The Westerville City School District (WCSD) will receive approximately more than $3 million in revenue due to its leadership and participation in three initiatives that were awarded full funding through Ohio’s $250 million Straight A Fund.
The Straight A Fund was created in the most recent state biennial budget. More than 150 entities received $100 million last year, with $150 million earmarked for new grants this year. Westerville has been involved in successful applications each of the first two competitive grant cycles.
WCSD will receive approximately $1.4 million for its participation in the Innovation Generation initiative, which is affiliated with the national Pathways to Prosperity Network and supported by the Harvard Graduate School of Education and Jobs for the Future. The program received a total of $14.4 million in funding during the first grant cycle.
The Innovation Generation initiative establishes career pathways into vital industry sectors in the central Ohio area. School districts, higher education institutions and business will work together to help students earn the credentials needed to fill some of central Ohio’s fastest-growing jobs.
“Successful completion of the program provides students with industry-specific learning and expands the next steps students will be able to take once they earn their high school diploma,” said WCSD Executive Director of Secondary Academic Affairs Scott Reeves. “Participants will be taking college-level course work that will allow them to graduate high school with specialized certifications and progress toward an associate degree.”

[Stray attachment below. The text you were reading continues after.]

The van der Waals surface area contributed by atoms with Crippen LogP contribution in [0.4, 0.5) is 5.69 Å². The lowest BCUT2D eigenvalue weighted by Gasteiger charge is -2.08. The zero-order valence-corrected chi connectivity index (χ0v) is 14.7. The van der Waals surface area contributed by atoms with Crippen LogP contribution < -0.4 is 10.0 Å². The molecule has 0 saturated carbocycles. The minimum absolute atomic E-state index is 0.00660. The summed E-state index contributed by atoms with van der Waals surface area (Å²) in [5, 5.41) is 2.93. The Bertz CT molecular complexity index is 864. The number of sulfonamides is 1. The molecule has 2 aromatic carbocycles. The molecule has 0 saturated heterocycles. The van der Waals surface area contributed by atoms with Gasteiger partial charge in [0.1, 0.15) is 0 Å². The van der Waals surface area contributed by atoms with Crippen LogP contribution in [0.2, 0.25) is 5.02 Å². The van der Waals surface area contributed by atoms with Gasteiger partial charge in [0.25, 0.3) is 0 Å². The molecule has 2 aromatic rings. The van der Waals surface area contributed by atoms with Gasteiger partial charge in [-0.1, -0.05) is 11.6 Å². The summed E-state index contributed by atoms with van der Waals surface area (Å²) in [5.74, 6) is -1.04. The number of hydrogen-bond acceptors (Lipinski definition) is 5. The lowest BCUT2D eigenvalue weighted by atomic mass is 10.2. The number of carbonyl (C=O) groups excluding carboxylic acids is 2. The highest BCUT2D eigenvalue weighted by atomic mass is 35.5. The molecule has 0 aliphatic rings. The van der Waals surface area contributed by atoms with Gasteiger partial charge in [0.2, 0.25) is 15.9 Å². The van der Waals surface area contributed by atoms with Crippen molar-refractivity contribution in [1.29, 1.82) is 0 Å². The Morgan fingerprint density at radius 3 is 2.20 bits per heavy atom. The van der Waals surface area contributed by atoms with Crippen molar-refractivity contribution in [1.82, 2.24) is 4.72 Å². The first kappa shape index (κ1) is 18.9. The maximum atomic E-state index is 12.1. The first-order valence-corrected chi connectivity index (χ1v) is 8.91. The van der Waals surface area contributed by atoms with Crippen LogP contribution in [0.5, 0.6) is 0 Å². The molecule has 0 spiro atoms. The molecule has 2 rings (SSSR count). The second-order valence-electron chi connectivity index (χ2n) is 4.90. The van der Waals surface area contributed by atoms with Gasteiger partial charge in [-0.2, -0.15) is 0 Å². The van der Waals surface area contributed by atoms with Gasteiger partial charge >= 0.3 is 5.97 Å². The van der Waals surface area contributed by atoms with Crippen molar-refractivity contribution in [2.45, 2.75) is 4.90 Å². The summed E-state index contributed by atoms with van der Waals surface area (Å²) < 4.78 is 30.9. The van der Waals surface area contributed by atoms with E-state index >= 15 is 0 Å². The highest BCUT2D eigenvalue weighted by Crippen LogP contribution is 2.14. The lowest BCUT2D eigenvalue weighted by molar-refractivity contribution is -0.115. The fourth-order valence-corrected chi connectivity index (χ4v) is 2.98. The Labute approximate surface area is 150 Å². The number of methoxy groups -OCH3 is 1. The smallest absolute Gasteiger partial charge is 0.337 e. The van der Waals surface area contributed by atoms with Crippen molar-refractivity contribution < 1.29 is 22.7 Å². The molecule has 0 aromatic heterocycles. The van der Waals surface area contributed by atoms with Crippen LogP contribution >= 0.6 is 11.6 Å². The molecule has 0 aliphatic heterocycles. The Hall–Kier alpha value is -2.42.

Participating school districts will provide a different array of program opportunities for their students. Reeves noted that students who want to complete an associate degree or pursue a four-year degree will have a significant head start if they complete any of the program’s pathways. Students in WCSD will be able to learn about and pursue careers in Health Care, Advanced Manufacturing and Business/Logistics.
The Health Career pathway is a collaborative initiative with nine school districts, Columbus State Community College (CSCC) and numerous industry partners. WCSD high school students will be able to take CSCC course work beginning in the 2015-2016 school year, which will lead to three industry-recognized credentials: Pharmacy Technician, Clinical Lab Assistant, and State Tested Nursing Assistant. In addition to traditional classroom work, the program includes advanced distance learning labs to provide a variety of virtual instruction. WCSD students can begin the pathway in their freshman, sophomore or junior year, depending upon when they take the coursework that leads to the CSCC courses.